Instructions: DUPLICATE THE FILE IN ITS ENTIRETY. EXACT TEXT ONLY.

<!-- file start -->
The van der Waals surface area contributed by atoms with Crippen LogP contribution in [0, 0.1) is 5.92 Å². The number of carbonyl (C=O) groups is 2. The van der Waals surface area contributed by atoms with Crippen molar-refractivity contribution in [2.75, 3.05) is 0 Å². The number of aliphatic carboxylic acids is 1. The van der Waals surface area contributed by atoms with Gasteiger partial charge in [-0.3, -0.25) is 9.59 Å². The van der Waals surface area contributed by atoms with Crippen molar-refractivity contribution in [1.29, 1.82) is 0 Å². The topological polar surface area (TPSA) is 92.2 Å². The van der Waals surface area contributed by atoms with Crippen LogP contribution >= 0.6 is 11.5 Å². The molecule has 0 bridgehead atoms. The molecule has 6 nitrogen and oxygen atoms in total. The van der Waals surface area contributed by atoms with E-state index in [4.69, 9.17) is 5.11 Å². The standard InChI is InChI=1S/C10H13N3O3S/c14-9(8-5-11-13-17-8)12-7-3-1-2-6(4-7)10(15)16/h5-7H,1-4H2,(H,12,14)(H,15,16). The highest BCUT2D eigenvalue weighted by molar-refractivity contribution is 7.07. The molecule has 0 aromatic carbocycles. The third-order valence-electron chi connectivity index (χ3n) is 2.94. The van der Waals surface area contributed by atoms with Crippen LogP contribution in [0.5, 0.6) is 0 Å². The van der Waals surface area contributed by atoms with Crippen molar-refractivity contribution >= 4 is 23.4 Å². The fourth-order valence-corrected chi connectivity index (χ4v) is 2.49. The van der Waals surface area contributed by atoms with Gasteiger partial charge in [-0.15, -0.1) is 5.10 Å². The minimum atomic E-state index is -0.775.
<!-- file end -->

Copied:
The van der Waals surface area contributed by atoms with Crippen LogP contribution in [0, 0.1) is 5.92 Å². The number of carbonyl (C=O) groups is 2. The van der Waals surface area contributed by atoms with Crippen molar-refractivity contribution in [2.75, 3.05) is 0 Å². The number of aliphatic carboxylic acids is 1. The van der Waals surface area contributed by atoms with Gasteiger partial charge in [-0.3, -0.25) is 9.59 Å². The van der Waals surface area contributed by atoms with Crippen molar-refractivity contribution in [1.29, 1.82) is 0 Å². The topological polar surface area (TPSA) is 92.2 Å². The van der Waals surface area contributed by atoms with Crippen LogP contribution >= 0.6 is 11.5 Å². The molecule has 0 bridgehead atoms. The molecule has 6 nitrogen and oxygen atoms in total. The van der Waals surface area contributed by atoms with E-state index in [4.69, 9.17) is 5.11 Å². The standard InChI is InChI=1S/C10H13N3O3S/c14-9(8-5-11-13-17-8)12-7-3-1-2-6(4-7)10(15)16/h5-7H,1-4H2,(H,12,14)(H,15,16). The highest BCUT2D eigenvalue weighted by molar-refractivity contribution is 7.07. The molecule has 0 aromatic carbocycles. The third-order valence-electron chi connectivity index (χ3n) is 2.94. The van der Waals surface area contributed by atoms with Crippen LogP contribution in [0.5, 0.6) is 0 Å². The van der Waals surface area contributed by atoms with Crippen molar-refractivity contribution >= 4 is 23.4 Å². The fourth-order valence-corrected chi connectivity index (χ4v) is 2.49. The van der Waals surface area contributed by atoms with Gasteiger partial charge in [-0.15, -0.1) is 5.10 Å². The minimum atomic E-state index is -0.775.